Jumpseat Passenger Tried To Crash Plane Mid-Flight, Officials Say

Not from the story. (Justin Sullivan/Getty Images)

Fiona McLoughlin Contributor
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An Alaska Airlines flight heading to San Francisco from Seattle was diverted Sunday night after an off-duty pilot authorized to be in the cockpit’s jumpseat allegedly tried to shut down the jet’s engines.

Joseph D. Emerson, an off-duty Alaska Airlines pilot, is facing 167 charges in total, according to the Multnomah County Sheriff’s Office. The 44-year-old’s charges include 83 counts of felony attempted murder and one count of felony endangering an aircraft.

He was also charged with 83 counts of misdemeanor reckless endangerment.

Horizon Air flight 2059 departed from Seattle’s Paine Field at around 5:25 p.m. local time, according to View From The Wing. The plane landed in Portland an hour later, where passengers were able to get on a new aircraft with a different crew. They reached San Francisco nearly three hours later.

“A credible security threat related to an authorized occupant in the flight deck jump seat” was reported, according to an Alaska Airlines statement shared by the outlet. Horizon Air is a subsidiary of Alaska Air.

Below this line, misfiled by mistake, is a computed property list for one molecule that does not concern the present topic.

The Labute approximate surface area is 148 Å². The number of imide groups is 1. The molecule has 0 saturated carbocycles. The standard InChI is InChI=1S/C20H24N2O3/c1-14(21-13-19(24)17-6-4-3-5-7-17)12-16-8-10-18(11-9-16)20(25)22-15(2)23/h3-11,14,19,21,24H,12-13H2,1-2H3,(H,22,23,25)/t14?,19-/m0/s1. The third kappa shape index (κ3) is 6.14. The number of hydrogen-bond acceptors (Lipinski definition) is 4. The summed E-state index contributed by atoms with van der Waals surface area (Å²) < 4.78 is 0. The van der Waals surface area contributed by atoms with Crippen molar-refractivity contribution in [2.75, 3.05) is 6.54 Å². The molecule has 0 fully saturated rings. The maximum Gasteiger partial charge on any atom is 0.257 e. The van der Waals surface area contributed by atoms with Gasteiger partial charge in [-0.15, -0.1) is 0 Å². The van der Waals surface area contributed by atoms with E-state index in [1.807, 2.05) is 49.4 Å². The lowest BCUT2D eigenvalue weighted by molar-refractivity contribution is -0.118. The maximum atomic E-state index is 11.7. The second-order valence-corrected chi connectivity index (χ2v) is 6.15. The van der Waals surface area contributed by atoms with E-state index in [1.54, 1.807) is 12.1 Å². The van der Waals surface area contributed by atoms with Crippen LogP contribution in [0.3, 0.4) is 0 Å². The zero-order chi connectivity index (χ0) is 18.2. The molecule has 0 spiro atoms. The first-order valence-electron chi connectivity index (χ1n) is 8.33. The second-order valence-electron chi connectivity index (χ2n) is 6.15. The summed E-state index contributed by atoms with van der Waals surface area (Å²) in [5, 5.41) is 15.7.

No weapons were involved, and the crew secured the cabin without incident, per the statement. (RELATED: Alaska Airlines Passenger Threatens ‘You All Are Going To Die Tonight’ During Flight To Chicago).

“We’ve got the guy that tried to shut the engines down out of the cockpit. It doesn’t sound like he’s got any issue in the back right now,” a pilot told air traffic controllers, per audio recorded by Live ATC. “I think he’s subdued. We want law enforcement as soon as we get on the ground and parked.”

Pilots, dispatchers and pilots from other airlines can ride in the flight deck jumpseat, according to The View From The Wing. Authorized aviation staff can sit in the jumpseat with the pilot’s permission, according to The Messenger.

Alaska Airlines has yet to say why Emerson was authorized to be in the cockpit, per the outlet.

The investigation remains ongoing.